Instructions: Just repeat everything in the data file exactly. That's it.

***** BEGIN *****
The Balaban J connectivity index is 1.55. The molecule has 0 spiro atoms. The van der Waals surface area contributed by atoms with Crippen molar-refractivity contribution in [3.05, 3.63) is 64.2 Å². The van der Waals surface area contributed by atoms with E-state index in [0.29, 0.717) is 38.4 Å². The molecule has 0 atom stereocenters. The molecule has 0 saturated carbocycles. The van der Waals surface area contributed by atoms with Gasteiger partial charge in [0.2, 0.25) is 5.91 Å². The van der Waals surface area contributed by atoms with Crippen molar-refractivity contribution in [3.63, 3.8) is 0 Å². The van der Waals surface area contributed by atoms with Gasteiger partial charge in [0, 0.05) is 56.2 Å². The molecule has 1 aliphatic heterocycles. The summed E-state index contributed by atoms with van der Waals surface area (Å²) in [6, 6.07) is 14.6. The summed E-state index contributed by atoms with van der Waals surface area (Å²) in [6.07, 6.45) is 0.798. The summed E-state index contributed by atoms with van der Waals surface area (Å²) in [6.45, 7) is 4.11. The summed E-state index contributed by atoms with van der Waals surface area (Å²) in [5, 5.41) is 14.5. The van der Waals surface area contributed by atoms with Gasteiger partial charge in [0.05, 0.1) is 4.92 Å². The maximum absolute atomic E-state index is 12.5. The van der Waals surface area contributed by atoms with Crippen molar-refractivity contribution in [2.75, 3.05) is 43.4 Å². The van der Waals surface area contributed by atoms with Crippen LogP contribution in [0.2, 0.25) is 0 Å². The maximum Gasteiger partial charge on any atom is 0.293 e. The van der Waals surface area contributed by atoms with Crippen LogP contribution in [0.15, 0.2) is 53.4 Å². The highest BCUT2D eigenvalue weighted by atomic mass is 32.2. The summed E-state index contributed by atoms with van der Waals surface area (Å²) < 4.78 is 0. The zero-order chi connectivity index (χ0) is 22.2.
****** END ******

The Balaban J connectivity index is 1.55. The molecule has 0 spiro atoms. The van der Waals surface area contributed by atoms with Crippen molar-refractivity contribution in [3.05, 3.63) is 64.2 Å². The van der Waals surface area contributed by atoms with E-state index in [0.29, 0.717) is 38.4 Å². The molecule has 0 atom stereocenters. The molecule has 0 saturated carbocycles. The van der Waals surface area contributed by atoms with Gasteiger partial charge in [0.2, 0.25) is 5.91 Å². The van der Waals surface area contributed by atoms with Crippen molar-refractivity contribution in [3.63, 3.8) is 0 Å². The van der Waals surface area contributed by atoms with Gasteiger partial charge in [0, 0.05) is 56.2 Å². The molecule has 1 aliphatic heterocycles. The summed E-state index contributed by atoms with van der Waals surface area (Å²) in [6, 6.07) is 14.6. The summed E-state index contributed by atoms with van der Waals surface area (Å²) in [6.07, 6.45) is 0.798. The summed E-state index contributed by atoms with van der Waals surface area (Å²) in [6.45, 7) is 4.11. The summed E-state index contributed by atoms with van der Waals surface area (Å²) in [5, 5.41) is 14.5. The van der Waals surface area contributed by atoms with Gasteiger partial charge in [0.05, 0.1) is 4.92 Å². The maximum absolute atomic E-state index is 12.5. The van der Waals surface area contributed by atoms with Crippen molar-refractivity contribution in [2.75, 3.05) is 43.4 Å². The van der Waals surface area contributed by atoms with Crippen LogP contribution in [0.2, 0.25) is 0 Å². The maximum Gasteiger partial charge on any atom is 0.293 e. The van der Waals surface area contributed by atoms with Crippen LogP contribution in [0.15, 0.2) is 53.4 Å². The highest BCUT2D eigenvalue weighted by atomic mass is 32.2. The summed E-state index contributed by atoms with van der Waals surface area (Å²) < 4.78 is 0. The zero-order chi connectivity index (χ0) is 22.2.